2007 was a kind year for Hartford House. There were many accolades, not the least of which was the inclusion of its restaurant among the top ten in the nation. In November, the Hartford team were notified that they had made the six finalists in the travel category of the prestigious Top Billing Momentum Lifestyle Awards. On the face of it, this was some kind of achievement, making it to the last six of the best boutique Hotels in the country, but it was only when the iconic names of places like Ellerman House and The Saxon were announced as finalists as well, that we realised that Hartford had entered a rarefied atmosphere.

Apparently, Hartford now needs to await the final word from the judges, the outcome of which is to be aired on Top Billing’s celebrated SABC3 programme on 17th January. The judges include Thoko Modise, General Manager of SABC3, Patience Stevens, founder of the Top Billing programme, Tracey Egnos, head of Corporate Communications, Momentum, and two specialist judges in the form of John Rothman and Heinrich Spies, both of whom have served lengthy spells in hospitality and the grading of Hotels.

The categories include décor, landscaping, entrepreneurship, local travel destinations and art. To satisfy the curiosity of our readers in the meantime, we have profiled Top Billing’s formal motivating statement on Hartford House below.

Cheryl Goss “invented” Hartford House eleven years ago. She turned a colonial mansion, which once served as home to the family of the last prime minister of the Colony of Natal, into one of the nation’s great secrets. Apart from its branded distinction –“the only world class hotel on a world class stud farm in the world,” it occupies a unique part in the geography of the land. The Drakensberg serves as a garden backdrop. It is situated on South Africa’s champion racehorse-breeding establishment; it is a half hour from the capture sites of two of the most significant statesmen of all time, Nelson Mandela and Winston Churchill. What were these people doing in this vicinity for that matter? What were the British, the Zulus and the Boers fighting about in this part of the world a century ago? What attracted the Zulus here; what enticed the current rulers of Dubai to house their priceless stallions on this property, when they have the world to choose from ? And what prompted Queen Elizabeth, of all the rural properties in the country, to request a visit on her royal tour in 1995?

It’s this intrigue that makes Hartford an essential part of any foreigners visit to South Africa.

Whenever the sun rises, the Hartford team thank the good Lord for having them live where they do, among some of the most decent, most respectful and most hospitable human beings on earth. We speak of the Zulus, of course who, despite their historic connection with the military devastation of a century ago, possess an instinctive talent for making people feel at home like few others.

Of course they needed training and more training, as well as an understanding of foreigners, yet Hartford has seen people recruited from the casual ranks of it’s stable cleaners and trained to the point of representing their nation at international culinary exhibitions in Zurich and Prague. The Zulu dancing troupe was selected for South Africa at the World Traditional Dance Championships in Tokyo and Hong Kong. The troupe came third. In the world.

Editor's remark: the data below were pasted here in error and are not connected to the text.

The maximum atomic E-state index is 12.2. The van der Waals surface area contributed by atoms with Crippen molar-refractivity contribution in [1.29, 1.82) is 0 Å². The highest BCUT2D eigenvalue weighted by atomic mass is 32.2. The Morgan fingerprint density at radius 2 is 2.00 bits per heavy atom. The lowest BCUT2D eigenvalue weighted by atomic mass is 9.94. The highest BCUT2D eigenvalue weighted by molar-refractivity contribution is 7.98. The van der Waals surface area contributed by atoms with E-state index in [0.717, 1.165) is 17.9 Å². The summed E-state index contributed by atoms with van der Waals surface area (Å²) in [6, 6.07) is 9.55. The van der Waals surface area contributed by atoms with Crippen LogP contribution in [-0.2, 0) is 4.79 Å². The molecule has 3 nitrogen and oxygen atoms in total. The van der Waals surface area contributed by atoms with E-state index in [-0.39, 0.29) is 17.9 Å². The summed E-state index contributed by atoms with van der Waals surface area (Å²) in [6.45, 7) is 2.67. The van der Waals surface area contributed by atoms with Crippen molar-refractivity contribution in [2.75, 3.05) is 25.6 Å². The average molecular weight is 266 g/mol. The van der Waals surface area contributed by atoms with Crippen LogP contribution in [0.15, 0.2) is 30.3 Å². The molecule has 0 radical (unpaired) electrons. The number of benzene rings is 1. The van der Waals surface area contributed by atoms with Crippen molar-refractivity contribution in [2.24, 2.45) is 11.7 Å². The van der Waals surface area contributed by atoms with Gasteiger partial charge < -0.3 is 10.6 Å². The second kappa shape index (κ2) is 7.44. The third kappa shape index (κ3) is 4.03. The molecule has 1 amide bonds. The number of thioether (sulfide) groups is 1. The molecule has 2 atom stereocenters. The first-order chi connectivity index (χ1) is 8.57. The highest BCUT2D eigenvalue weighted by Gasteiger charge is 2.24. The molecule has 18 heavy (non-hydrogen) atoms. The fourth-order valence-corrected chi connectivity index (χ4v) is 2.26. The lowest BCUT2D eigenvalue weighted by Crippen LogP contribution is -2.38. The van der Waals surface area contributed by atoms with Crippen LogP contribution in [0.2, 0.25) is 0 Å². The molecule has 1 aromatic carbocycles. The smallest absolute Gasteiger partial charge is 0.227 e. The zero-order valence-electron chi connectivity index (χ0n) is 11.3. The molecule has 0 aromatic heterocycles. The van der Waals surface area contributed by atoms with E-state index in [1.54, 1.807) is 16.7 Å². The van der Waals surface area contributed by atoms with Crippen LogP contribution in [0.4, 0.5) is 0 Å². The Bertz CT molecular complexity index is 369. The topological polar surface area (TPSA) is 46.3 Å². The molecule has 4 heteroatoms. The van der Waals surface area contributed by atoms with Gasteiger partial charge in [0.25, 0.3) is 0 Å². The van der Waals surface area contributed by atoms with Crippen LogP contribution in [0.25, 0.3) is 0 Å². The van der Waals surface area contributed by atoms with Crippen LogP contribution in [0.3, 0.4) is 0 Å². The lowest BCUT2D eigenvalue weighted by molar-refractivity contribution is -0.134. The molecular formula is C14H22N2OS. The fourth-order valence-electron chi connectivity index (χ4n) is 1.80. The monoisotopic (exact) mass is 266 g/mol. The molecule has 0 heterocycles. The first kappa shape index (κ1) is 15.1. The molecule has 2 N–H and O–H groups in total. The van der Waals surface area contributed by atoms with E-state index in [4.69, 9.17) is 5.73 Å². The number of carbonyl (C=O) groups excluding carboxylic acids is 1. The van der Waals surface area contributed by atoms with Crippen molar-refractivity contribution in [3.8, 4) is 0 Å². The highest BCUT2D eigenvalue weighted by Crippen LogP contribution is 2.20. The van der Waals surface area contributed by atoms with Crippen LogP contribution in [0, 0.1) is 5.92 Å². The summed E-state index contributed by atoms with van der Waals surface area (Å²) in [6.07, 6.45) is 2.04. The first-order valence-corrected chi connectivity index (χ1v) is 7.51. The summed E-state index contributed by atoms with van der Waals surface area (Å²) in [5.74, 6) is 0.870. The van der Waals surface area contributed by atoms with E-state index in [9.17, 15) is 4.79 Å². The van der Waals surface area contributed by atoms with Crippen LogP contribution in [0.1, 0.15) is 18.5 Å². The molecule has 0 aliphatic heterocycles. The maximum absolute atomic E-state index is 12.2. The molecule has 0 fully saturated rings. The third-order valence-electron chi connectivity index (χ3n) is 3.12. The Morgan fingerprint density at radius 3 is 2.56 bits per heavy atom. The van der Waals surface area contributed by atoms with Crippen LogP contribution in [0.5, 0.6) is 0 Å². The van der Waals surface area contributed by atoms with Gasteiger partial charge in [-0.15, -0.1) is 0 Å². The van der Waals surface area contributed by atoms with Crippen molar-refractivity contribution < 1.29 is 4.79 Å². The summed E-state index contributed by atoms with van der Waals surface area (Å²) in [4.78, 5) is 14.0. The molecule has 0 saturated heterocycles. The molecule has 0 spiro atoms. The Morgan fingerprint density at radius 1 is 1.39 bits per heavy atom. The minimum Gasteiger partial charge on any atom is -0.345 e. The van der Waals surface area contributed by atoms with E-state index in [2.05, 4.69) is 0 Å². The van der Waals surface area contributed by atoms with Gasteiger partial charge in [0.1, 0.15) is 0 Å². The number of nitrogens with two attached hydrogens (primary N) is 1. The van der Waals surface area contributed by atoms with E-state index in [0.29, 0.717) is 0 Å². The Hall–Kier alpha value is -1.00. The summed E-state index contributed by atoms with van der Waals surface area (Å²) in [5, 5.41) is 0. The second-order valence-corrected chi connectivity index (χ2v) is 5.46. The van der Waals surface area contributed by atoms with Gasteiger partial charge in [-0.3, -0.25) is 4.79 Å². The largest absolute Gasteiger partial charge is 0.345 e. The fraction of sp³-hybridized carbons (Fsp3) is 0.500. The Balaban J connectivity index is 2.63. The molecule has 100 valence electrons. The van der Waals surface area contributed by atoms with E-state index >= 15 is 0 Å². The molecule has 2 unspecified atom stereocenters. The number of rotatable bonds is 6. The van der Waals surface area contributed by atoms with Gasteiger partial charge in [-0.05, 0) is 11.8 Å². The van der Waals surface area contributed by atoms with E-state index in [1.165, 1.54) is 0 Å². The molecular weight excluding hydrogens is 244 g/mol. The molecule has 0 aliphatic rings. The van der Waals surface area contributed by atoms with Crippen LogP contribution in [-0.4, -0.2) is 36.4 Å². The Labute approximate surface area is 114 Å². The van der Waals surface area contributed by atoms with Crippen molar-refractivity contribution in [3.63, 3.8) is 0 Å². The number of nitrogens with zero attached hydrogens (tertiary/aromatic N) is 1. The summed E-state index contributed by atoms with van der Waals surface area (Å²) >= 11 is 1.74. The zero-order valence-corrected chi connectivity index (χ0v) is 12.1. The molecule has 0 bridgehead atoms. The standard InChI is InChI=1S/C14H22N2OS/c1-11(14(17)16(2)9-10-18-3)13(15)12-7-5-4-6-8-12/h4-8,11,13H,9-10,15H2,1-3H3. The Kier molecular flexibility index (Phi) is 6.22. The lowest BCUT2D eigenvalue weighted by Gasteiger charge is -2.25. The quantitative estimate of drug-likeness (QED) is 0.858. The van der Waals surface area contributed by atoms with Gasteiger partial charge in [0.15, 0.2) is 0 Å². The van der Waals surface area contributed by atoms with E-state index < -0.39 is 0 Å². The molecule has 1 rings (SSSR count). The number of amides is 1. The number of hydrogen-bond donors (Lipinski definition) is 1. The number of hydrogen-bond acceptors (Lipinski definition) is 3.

And the service and hospitality ethic at Hartford is in parallel. At least that’s what their guests tell us.

Cheryl Goss is a legend. Hartford didn’t say that, their visitors did, and plenty of them. She has that rare capacity to surprise, some say to ‘change lives’, and in blending the eclectic origins of Africa, Europe and colonial India, she has achieved an ecstatic combination of class, culture and colour.

Besides, in Hartford’s new lakeside eco development, Ezulwini, she has erected from materials drawn largely from the estate and the immediate environment, a compendium of suites that have wowed both the architectural and decorator communities.

At the culinary level, faith invested five years ago in a young 20 year old, has been dramatically rewarded. Jackie Cameron and her team have enjoyed the acclaim of just about every worthwhile food critic in the land. And recently, apart from the restaurant making the Top 10, it has been voted No 1 on the East Coast. Jackie has also just been counted with Margot Janse and Freda Applebaum, in the top three female chefs country wide by no less a man than Victor Strugo.

Toss in a Diners Club Platinum Wine list for several consecutive years, and you have the lot.

There’s arguably no other property quite like it. Gary Player, not long ago described it as the most beautiful of its kind in the world, and he’s seen a few. Yet Hartford is not only about its beauty. It’s about people, their decency, their sincerity and their “Africanness.” It’s also about the spectacular environment and all it embraces - its climate, its history and its diversity. Ten years ago, with their late mate David Rattray, Hartford pioneered the foundation of the Land of Legends, a cultural and culinary combination of the best properties in KZN. Today its members comprise Hartford House, the Rattray’s Fugitives’’ Drift, Phinda Game Reserve, Cleopatra, Rocktail Bay, Izulu and Three Tree Hill. Seven worlds in one. And as rare and spectacular an experience as you’ll find anywhere.”

(Excerpt from Top Billing’s motivating statement on Hartford House)

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